T Nation

Tip You Can Use Today

This may be a little abstract for some. Also, this may be more suited to less experienced lifters. But it still has application for advanced trainees too.

Theory part:
O.K, motor control theorists have known for years that an external focus of attention when performing a complex motor task / skill can potentiate performance as well learning and retention of the skill. Interestingly, said theorists have also demonstrated that an internal focus of attention is detrimental to performance (in less skilled individuals, and, to a much higher degree, to skilled performers).

In the world of strength an internal focus of attention would be anything that relates specifically to you (while performing a lift!). An external focus relates to the environment. Essentially this relates to the parallysis (sorry sp?) by analysis cliche.

Tip:
When performing an exercise / lift, instead of focusing on yourself when performing the lift, focus on an object in your eyeline and aim to

  1. throw the bar to it (in the case of benche presses, military press etc).
    2)move away and move towards it (squats etc)

By not focusing on yourself you, according to motor control theorists anyway, allow unconscious higher order processes to take over the movement and you, after a period of time, intuitively find what works for you!!

For some, this has been shown to improve performance (albeit no research has looked at strength skills). Try it and see if it works for you. Obviously, you need a decent degree of skill / aswareness of techniques to perform the lifts etc, however by not focusing on the minutae during each lift you may improve performance.

This is a good tip. I notice the same thing when I play guitar, when I think about making my fingers move a certain way, I’m much slower and less coordinated then when I think about what I want to accomplish and just let my subconcious mind control the fine motor skills.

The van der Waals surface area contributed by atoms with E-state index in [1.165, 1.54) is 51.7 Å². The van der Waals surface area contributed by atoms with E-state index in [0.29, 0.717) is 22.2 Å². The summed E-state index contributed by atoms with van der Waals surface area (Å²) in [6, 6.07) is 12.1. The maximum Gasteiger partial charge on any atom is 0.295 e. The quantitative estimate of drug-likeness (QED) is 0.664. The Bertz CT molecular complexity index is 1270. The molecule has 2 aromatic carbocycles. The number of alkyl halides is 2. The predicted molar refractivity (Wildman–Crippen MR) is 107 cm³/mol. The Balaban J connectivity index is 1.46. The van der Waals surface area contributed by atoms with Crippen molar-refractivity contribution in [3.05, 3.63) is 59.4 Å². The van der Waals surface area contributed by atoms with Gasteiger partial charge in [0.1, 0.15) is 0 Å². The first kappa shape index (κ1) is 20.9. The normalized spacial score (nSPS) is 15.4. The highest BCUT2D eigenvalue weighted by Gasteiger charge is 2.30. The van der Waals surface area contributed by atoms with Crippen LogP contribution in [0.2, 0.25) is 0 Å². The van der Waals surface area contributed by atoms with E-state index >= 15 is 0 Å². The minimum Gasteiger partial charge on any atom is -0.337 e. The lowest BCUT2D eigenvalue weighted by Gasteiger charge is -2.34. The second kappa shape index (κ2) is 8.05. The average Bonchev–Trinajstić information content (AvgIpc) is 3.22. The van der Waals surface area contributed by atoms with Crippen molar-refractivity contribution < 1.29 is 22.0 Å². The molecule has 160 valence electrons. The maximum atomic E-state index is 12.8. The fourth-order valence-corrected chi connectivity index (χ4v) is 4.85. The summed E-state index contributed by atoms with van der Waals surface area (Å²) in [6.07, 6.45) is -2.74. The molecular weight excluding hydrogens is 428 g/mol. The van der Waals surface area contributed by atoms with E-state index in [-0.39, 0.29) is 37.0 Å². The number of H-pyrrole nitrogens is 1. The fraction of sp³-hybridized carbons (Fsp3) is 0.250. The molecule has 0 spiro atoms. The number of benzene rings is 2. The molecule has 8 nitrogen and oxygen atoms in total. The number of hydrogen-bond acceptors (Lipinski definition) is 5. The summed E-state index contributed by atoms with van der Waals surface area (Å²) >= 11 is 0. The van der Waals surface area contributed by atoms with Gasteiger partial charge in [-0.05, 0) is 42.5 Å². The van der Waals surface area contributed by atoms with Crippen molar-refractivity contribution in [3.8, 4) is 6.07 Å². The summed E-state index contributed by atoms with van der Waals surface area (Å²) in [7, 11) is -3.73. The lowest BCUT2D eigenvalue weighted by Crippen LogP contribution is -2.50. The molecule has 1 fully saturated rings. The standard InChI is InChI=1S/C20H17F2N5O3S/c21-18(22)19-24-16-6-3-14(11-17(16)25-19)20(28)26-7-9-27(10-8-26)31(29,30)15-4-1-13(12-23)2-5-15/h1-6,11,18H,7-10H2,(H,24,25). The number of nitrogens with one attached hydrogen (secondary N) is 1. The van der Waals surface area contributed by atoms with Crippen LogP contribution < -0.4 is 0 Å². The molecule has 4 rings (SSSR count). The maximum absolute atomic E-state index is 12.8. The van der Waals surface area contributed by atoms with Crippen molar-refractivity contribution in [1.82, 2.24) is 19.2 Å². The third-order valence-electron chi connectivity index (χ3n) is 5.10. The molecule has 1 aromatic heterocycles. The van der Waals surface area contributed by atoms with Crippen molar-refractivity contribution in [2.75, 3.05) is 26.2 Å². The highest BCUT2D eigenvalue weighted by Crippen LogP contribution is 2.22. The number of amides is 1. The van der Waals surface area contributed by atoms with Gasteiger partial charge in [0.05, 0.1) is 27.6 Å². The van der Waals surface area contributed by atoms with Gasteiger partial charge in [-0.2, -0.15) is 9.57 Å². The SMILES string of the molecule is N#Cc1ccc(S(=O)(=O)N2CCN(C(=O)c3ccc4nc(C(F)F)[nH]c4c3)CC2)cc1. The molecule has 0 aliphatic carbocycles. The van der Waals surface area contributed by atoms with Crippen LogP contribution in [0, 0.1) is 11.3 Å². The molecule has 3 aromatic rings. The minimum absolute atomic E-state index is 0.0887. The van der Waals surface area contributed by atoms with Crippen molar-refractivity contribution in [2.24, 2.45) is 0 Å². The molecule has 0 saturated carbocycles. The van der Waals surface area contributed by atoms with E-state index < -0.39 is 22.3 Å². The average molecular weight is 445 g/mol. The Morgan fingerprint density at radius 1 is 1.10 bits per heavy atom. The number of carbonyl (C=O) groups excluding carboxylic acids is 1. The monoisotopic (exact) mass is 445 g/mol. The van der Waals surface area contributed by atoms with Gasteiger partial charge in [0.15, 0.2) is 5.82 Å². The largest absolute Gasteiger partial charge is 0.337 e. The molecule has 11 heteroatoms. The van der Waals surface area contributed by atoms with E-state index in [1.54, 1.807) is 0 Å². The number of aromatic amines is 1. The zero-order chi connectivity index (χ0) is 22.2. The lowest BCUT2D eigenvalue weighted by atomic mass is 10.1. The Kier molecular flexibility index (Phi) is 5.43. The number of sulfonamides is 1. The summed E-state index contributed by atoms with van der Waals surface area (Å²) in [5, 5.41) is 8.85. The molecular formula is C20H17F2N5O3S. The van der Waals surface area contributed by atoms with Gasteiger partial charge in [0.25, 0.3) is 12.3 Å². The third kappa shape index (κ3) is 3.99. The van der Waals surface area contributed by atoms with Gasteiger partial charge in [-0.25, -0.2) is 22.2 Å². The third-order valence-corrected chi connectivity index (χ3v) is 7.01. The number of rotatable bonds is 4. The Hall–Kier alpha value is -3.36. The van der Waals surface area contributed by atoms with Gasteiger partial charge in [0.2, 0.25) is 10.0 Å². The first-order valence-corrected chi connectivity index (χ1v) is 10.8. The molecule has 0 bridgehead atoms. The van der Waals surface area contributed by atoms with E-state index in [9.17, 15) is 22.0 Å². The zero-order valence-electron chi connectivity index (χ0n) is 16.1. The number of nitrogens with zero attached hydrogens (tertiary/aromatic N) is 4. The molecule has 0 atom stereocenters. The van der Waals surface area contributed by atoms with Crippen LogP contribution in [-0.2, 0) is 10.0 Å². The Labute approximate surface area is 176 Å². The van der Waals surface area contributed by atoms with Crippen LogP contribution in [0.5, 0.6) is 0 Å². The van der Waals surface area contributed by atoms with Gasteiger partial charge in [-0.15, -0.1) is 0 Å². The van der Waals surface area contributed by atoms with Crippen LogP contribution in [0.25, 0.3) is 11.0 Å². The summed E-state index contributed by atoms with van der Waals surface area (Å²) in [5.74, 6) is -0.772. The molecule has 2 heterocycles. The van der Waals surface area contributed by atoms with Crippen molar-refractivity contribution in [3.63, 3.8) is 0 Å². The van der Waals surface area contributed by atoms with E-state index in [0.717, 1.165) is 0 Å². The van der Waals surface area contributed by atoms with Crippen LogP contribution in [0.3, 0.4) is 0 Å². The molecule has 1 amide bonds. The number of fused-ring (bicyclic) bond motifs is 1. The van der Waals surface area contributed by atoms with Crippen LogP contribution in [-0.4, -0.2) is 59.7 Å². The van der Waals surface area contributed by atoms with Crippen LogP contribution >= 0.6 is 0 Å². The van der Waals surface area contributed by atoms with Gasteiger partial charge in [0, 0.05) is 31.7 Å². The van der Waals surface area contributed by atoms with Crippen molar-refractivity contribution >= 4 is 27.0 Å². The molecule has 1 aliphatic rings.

[quote]jtrinsey wrote:
This is a good tip. I notice the same thing when I play guitar, when I think about making my fingers move a certain way, I’m much slower and less coordinated then when I think about what I want to accomplish and just let my subconcious mind control the fine motor skills.[/quote]

I’m the exact same. I seem the play the best when I’m day dreaming about something completely different (I guess not EXACTLY the same since I’m day dreaming…)

[quote]vision1 wrote:
jtrinsey wrote:
This is a good tip. I notice the same thing when I play guitar, when I think about making my fingers move a certain way, I’m much slower and less coordinated then when I think about what I want to accomplish and just let my subconcious mind control the fine motor skills.

I’m the exact same. I seem the play the best when I’m day dreaming about something completely different (I guess not EXACTLY the same since I’m day dreaming…)[/quote]

same concept, letting your subconcious do the work.

always do that “push” myself away from the bench or pull myself “INTO” the floor when deadlifting.Punch “THROUGH” your opponent. All very good mental cues.

Thanks, I will mull this over. This is very timely for me.

Great post. I’ve had a few experiences where i was focusing on something else and my lift just flew up effortlessly using weights i had previously struggled with. I’ve never really looked into it but this post has aroused my curiosity again!

If you think this is cool, search around for
sensorimotor system
sensorimotor pathways